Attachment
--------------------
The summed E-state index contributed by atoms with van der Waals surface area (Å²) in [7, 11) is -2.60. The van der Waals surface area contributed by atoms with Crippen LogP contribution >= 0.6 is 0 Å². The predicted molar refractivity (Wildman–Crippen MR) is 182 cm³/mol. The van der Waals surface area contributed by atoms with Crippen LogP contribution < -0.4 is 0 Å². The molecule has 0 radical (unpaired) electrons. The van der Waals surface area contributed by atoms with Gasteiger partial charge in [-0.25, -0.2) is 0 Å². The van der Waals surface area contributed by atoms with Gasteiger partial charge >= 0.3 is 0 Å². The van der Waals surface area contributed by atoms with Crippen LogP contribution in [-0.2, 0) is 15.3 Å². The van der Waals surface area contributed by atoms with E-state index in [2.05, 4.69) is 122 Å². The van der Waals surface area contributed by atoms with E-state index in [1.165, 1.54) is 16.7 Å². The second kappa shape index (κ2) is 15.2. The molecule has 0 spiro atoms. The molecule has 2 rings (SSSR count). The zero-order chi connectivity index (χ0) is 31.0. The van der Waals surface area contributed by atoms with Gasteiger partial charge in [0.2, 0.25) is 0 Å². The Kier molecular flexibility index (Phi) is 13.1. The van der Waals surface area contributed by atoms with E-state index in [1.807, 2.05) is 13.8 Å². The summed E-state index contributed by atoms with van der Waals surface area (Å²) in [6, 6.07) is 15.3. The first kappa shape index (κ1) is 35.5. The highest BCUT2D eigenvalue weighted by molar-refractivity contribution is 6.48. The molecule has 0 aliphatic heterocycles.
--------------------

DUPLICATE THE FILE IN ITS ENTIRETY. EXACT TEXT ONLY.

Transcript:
The summed E-state index contributed by atoms with van der Waals surface area (Å²) in [7, 11) is -2.60. The van der Waals surface area contributed by atoms with Crippen LogP contribution >= 0.6 is 0 Å². The predicted molar refractivity (Wildman–Crippen MR) is 182 cm³/mol. The van der Waals surface area contributed by atoms with Crippen LogP contribution < -0.4 is 0 Å². The molecule has 0 radical (unpaired) electrons. The van der Waals surface area contributed by atoms with Gasteiger partial charge in [-0.25, -0.2) is 0 Å². The van der Waals surface area contributed by atoms with Gasteiger partial charge >= 0.3 is 0 Å². The van der Waals surface area contributed by atoms with Crippen LogP contribution in [-0.2, 0) is 15.3 Å². The van der Waals surface area contributed by atoms with E-state index in [2.05, 4.69) is 122 Å². The van der Waals surface area contributed by atoms with E-state index in [1.165, 1.54) is 16.7 Å². The second kappa shape index (κ2) is 15.2. The molecule has 0 spiro atoms. The molecule has 2 rings (SSSR count). The zero-order chi connectivity index (χ0) is 31.0. The van der Waals surface area contributed by atoms with Gasteiger partial charge in [0.2, 0.25) is 0 Å². The Kier molecular flexibility index (Phi) is 13.1. The van der Waals surface area contributed by atoms with E-state index in [1.807, 2.05) is 13.8 Å². The summed E-state index contributed by atoms with van der Waals surface area (Å²) in [6, 6.07) is 15.3. The first kappa shape index (κ1) is 35.5. The highest BCUT2D eigenvalue weighted by molar-refractivity contribution is 6.48. The molecule has 0 aliphatic heterocycles.